As you likely know, Instagram is completely image-based. You simply snap a photo, pick a filter, write a caption and post. While there are many creative ways that writers can use Instagram, we suggest that you use consistency of style in your posts. Here are some ideas:

  • Offer a behind-the-scenes look at the writer life. Photos of your favorite coffee mug, writing spot or cat sprawled across your keyboard are perfect.
  • Post selfies with fans and colleagues at book signings, speaking engagements, etc. Be sure to tag the people in the photo to gain more exposure.
  • Use an app like Studio (iPhone or Android) to add quotes from your writing onto beautiful images, like the stock images we mentioned above.

Be sure to set up your account to automatically post your Instagram images to Facebook.

For more great ideas, head over to The Creative Penn’s post How to Use Instagram As An Author Plus 10 Ways to Grow Your Account Organically.

Using social media can be intimidating, but with a little experimenting, we know that you can not only become comfortable with it, but really begin to enjoy the interactions and exposure it brings.

At Certa, we believe our authors have incredibly important stories to tell and we are here to help you tell them, whether in a published book or a quick tweet. Let us know how we can help you today!

John Piper: Why I Write

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John Piper may be best known to you as a writer, or perhaps a theologian. And he is surely among the greats in both categories. However, you may not know that he is also an accomplished poet. In fact, he annually creates story poems centering on Biblical characters for his congregation each year for Advent. Piper’s works were recently published in a 13-volume set titled The Collected Works of John Piper, of which 140 pages are poems.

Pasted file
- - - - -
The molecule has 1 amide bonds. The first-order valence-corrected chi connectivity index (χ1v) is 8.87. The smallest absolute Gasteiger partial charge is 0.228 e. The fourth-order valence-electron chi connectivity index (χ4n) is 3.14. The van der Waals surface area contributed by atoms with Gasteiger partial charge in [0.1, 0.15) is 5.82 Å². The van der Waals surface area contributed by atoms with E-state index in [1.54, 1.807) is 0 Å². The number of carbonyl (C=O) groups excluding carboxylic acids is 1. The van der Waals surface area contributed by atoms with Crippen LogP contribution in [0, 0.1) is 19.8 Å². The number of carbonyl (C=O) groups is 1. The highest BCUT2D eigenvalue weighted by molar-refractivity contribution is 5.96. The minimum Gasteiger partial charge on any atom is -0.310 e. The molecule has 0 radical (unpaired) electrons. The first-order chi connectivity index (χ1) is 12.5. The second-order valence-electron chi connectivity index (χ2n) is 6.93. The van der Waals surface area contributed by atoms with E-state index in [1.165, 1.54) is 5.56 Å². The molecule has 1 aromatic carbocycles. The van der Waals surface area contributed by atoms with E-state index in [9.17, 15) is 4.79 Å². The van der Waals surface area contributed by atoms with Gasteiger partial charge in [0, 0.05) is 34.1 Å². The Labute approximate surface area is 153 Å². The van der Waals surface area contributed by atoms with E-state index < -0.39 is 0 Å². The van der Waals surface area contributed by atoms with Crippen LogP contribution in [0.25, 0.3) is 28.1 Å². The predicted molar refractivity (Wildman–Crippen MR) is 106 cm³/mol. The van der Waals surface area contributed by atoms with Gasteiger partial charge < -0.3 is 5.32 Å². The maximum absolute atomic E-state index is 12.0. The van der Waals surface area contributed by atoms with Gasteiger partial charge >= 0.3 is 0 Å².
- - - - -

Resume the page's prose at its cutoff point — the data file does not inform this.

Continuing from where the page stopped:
In tribute to this momentous publication, Piper penned a beautiful commentary on his love for poetry and writing as a whole, named Secretary of Thy Praise, which we have excerpted here. Be sure to continue to the end for his lovely poem I Write.

 

To Gaze on His Glory

Since not everyone revels in poetry, here’s a brief bit of prose to answer the same question, Why do I write so much? It’s a combination of my bent and God’s beauty. At about age 17, something happened. Before that, I avoided reading. After that, I’ve never stopped writing. Does that make sense? The best I can make of it is that, at about 17, I discovered that writing was a way of seeing that more than compensated for reading so slowly.

Hence, the bent. Now add to that, at about age 22, a supernova season of seeing God. I entered a world where the bent and the beauty became a catalytic combination of joyful energy. I have lived in that world for almost fifty years. Here’s a taste of how it works:

  • There is a greatness in the beauty of God. “Great is the Lord, and greatly to be praised, and his greatness is unsearchable” (Psalm 145:3). And all his works share in his greatness: “Great are the works of the Lord” (Psalm 111:2). I love to look at greatness. Since writing is a way of seeing, I write.
  • There is a wonder in the beauty of all God’s works and words. “Wonderful are your works; my soul knows it very well” (Psalm 139:14). Every heart craves wonder. Woe to me if I walk through a world of wonders and grumble about the humidity. Even the psalmist prays to see this: “Open my eyes, that I may behold wondrous things out of your law” (Psalm 119:18). God answers this prayer for me through writing. So, I write.
  • There is depth in the beauty of all God’s thoughts. “How great are your works, O Lord! Your thoughts are very deep!” (Psalm 92:5). God spare me from wading near the beach for fear of your depths. Few things have pushed me more regularly into the deeps than writing. So, I write.
  • There is a vast value in the beauty of God’s mind. “How precious to me are your thoughts, O God! How vast is the sum of them!” (Psalm 139:17). Life is a constant battle not to believe the devil’s portrait of this world as preferable to the preciousness of God. Writing about this treasure helps me see it. So, I write.